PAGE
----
We found that young Caucasian Australian children with high nevus-counts tend to become nevus-prone adults, with the occurrence of at least one sunburn before school-age appearing to accelerate the rate of acquisition of new nevi. In addition to having numerous nevi compared to other Caucasian children of the same age, these individuals tend to exhibit clinical features (including freckles, fair-skin, solar lentigines across the shoulders and some nevi ≥ 3 mm in diameter), that distinguish them from others as being at higher lifetime risk of melanoma, around the time they reach school-age. High mole-counts and clinically-discernible features evident in the first decade of childhood may identify at-risk individuals early enough for tailored sun-protection counselling to reduce their risk. Furthermore, if future research confirms that these attributes reliably separate young Caucasian children into risk groups, this should inform more efficacious and cost-effective primary prevention and targeted screening strategies for melanoma, particularly in those populations where the incidence of melanoma is high.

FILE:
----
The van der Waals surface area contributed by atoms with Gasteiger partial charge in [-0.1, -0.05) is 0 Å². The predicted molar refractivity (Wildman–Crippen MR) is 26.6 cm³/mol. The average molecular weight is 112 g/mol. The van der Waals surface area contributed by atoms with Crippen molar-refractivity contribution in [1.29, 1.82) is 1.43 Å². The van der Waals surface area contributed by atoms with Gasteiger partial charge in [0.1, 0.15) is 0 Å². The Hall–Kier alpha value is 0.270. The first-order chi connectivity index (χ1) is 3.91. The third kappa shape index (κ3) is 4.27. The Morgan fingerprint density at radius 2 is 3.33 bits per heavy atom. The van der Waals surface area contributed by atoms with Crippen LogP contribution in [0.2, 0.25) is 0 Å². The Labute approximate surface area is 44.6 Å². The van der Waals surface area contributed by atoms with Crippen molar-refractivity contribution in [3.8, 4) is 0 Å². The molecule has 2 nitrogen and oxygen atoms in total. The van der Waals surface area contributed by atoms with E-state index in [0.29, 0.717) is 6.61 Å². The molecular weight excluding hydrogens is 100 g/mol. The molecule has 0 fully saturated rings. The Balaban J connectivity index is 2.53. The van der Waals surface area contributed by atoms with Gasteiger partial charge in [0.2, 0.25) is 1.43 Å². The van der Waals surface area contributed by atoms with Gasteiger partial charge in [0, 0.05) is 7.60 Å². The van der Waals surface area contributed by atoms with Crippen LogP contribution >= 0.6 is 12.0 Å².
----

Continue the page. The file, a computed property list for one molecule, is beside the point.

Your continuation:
Supplementary Materials

The following are available online at, Table S1: Baseline characteristics of a sample of 51 cohort participants still residing in Townsville, Queensland who were re-examined for melanocytic nevi (MN) in 2016 compared to the original Townsville Preschool cohort from which they were drawn. Table S2: Distribution of incident and prevalent melanocytic nevi shown by age at follow-up in 2016.

Author Contributions

The authors contributed to this research as follows: Conceptualization, R.B. and S.L.H.; methodology, R.B. and S.L.H.; validation, R.B. and S.L.H.; formal analysis, S.L.H.; investigation, R.B. and S.L.H.; resources, R.B. and S.L.H.; data curation, R.B. and S.L.H.; writing—original draft preparation, R.B. and S.L.H.; writing—review and editing, S.L.H.; supervision, S.L.H.; project administration, R.B. and S.L.H. All authors have read and agreed to the published version of the manuscript.